At least two questions hang over the exhibit of Fernando Botero's
paintings and drawings on the shameful abuses at Abu Ghraib prison in Iraq that
will open at the main library at UC Berkeley a week from today.
The first is what drove Botero, who typically draws whimsical, oversized
pneumatic figures that have enormous popular appeal, to undertake these
paintings in the first place.
The second is why they'll be displayed in a Berkeley library, rather than
in the Museum of Modern Art, the Guggenheim in New York, or SFMOMA.
Let's start with the first question.
The 73-year-old Colombian artist spent 14 months painting a series of 80
drawings and paintings that depict pain, degradation and torture -- all in
the style of his more popular work.
"Once in a while something comes along that strikes you in a dramatic
way," Botero told me when we talked by telephone from Mexico last week. He
pointed out that he has taken on more explicitly political subjects in the
past, such as his series on the ravages of the drug trade in Colombia.
He said he wasn't intending to "shock people or to accuse anyone" with his
Abu Ghraib depictions. He didn't do them for commercial reasons (they're not
for sale). "You do it because it is in your gut, you are upset, you are
furious, you have to get it out of your system."
Nonetheless, he hopes that as Abu Ghraib fades from memory -- the prison
is slated for demolition -- the paintings will be a reminder of what happened
there. "People would forget about Guernica were it not for Picasso's
masterpiece," he said. "Art is a permanent accusation. "
The trickier question is why no U.S. museum chose to exhibit them. The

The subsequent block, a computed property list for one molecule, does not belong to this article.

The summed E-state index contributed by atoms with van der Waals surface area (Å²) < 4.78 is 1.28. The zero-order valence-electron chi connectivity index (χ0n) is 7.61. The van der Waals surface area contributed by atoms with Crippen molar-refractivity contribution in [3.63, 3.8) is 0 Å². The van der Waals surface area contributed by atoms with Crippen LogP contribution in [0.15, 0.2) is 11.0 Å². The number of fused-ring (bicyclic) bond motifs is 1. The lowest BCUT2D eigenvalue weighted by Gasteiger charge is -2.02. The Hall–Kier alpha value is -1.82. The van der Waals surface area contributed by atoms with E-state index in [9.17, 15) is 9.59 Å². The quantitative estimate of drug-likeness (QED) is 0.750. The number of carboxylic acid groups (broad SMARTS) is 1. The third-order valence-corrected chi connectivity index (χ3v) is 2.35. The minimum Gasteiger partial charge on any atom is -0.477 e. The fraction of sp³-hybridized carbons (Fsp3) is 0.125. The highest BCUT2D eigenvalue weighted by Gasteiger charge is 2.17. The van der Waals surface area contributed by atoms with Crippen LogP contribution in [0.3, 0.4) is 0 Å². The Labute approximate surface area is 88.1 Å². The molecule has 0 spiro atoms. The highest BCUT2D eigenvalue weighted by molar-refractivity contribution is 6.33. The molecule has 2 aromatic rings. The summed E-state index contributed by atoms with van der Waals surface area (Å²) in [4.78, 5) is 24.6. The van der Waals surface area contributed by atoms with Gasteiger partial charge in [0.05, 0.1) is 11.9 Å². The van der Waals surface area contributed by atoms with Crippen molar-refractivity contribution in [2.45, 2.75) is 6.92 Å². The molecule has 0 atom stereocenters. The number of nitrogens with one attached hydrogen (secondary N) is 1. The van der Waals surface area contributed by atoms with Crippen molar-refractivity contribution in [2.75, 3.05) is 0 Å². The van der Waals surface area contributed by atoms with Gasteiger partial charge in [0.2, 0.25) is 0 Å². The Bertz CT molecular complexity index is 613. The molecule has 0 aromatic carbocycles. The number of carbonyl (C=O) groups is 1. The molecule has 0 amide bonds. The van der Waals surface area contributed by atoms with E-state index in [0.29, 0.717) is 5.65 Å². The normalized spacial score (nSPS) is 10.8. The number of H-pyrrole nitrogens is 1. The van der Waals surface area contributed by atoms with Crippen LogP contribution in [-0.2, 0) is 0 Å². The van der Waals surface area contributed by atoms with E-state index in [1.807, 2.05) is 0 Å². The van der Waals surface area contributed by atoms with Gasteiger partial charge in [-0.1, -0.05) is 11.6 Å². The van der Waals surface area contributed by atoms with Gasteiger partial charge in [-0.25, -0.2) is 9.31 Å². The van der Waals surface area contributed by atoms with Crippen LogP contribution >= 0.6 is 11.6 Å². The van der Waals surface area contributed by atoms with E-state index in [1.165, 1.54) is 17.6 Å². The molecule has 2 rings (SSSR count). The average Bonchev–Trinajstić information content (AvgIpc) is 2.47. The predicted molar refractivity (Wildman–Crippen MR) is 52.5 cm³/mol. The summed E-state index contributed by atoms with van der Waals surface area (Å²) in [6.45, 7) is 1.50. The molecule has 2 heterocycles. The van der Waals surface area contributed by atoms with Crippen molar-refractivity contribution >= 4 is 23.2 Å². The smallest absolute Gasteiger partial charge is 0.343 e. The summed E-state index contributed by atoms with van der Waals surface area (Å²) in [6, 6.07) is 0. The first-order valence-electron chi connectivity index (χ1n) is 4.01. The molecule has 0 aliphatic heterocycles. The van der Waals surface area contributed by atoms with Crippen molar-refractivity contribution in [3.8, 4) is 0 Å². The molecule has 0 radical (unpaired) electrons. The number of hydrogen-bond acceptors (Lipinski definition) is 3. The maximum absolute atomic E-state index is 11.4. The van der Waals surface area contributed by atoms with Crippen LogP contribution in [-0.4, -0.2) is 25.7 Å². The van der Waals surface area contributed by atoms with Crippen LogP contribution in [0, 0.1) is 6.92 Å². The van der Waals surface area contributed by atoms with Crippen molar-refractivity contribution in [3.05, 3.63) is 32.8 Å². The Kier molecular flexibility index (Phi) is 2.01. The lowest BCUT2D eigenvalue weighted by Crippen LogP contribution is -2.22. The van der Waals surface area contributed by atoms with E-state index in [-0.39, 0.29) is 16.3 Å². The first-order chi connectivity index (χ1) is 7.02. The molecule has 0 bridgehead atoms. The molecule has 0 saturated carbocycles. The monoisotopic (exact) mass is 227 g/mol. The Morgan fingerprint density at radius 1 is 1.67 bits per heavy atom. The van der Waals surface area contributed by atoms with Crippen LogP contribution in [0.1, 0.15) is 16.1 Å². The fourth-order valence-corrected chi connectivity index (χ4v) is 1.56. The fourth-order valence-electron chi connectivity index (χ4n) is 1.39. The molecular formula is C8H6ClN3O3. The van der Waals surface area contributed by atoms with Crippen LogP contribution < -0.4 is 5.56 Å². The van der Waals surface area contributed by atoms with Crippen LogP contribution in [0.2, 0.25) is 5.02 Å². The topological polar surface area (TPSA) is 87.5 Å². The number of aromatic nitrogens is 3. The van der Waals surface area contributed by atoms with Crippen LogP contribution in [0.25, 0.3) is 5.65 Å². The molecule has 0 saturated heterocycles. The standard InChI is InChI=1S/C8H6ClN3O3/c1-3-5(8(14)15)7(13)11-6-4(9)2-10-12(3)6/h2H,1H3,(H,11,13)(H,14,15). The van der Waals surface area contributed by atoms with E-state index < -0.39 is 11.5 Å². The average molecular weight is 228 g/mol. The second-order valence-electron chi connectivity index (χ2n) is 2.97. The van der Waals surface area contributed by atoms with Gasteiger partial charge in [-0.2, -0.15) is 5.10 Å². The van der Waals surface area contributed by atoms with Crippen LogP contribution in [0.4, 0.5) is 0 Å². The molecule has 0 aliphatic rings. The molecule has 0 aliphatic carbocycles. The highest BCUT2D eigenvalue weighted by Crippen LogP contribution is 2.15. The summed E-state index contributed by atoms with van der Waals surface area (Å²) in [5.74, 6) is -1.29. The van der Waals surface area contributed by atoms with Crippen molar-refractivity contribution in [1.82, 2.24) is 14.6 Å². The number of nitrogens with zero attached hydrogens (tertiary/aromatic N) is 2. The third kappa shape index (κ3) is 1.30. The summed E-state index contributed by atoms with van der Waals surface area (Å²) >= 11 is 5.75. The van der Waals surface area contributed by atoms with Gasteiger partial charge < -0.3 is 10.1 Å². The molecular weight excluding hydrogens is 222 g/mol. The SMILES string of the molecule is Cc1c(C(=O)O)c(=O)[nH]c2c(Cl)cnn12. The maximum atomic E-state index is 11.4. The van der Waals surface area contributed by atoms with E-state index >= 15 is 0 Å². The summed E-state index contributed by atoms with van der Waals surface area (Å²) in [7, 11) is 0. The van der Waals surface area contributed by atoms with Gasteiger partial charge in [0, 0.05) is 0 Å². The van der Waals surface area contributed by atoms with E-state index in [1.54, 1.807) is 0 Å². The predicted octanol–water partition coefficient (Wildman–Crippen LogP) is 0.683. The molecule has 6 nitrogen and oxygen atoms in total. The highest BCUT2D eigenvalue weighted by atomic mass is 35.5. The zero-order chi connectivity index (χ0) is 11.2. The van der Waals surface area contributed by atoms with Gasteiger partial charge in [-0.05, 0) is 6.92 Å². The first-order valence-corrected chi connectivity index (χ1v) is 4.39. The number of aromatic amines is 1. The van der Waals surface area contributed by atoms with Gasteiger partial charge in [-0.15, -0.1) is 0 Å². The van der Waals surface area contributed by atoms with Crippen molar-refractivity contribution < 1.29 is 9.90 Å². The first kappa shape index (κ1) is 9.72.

only other place they have been shown in the United States was last November at
New York's private Marlborough Gallery, which has been showing and selling
Botero's work for decades.
Some museums may have had security concerns. Look at what happened to the
Copabianco Gallery in San Francisco, which was forced to close in 2004 after it
showed a painting depicting torture of an Iraqi detainee, and the gallery was
vandalized and its owner assaulted.
Some museums may have rejected the Abu Ghraib series for artistic reasons
(even though Botero's less serious works are in the permanent exhibitions of
many U.S. museums). SFMOMA says it wasn't offered the exhibit.
Then there's the likelihood that some were scared away by the content. By
contrast, several European museums, including the Palazzo Venezia in Rome, had
no problems showing the work.
Botero's paintings got the cold shoulder here despite favorable reviews in
a range of respected publications. In an article titled "The Iconography of
Torture" in this month's edition of Art in America, for example, the reviewer
said the Abu Ghraib paintings "bear comparison with much of the political art
of the modern era ... Like Guernica, Botero's Abu Ghraib paintings are a cry of
pain at the pointless suffering inflicted on the victims of wars." The
Washington Post's culture critic called it a "remarkable show, and a disturbing
When he read reviews like these, Harley Shaiken, chairman of the Center
for Latin American Studies at Berkeley, decided he should try to bring Botero's
work to the campus. "You may not like the art, you may not like the message,
but it is something worth discussing," said Shaiken.
After extensive faculty discussions, he arranged to have the work
exhibited in the main library. Botero will come to Berkeley for the opening.
There will be seminars to put the exhibit in a larger context. (For exhibit
details, go to www.clas.berkeley.edu). "A library is a place which has
enormously controversial and provocative ideas at its core," said Shaiken. "The
only difference is that we're putting these works on the walls instead of on
For a campus that spawned the Free Speech Movement, that is an entirely
Louis Freedberg is a Chronicle editorial writer.
©2007 San Francisco Chronicle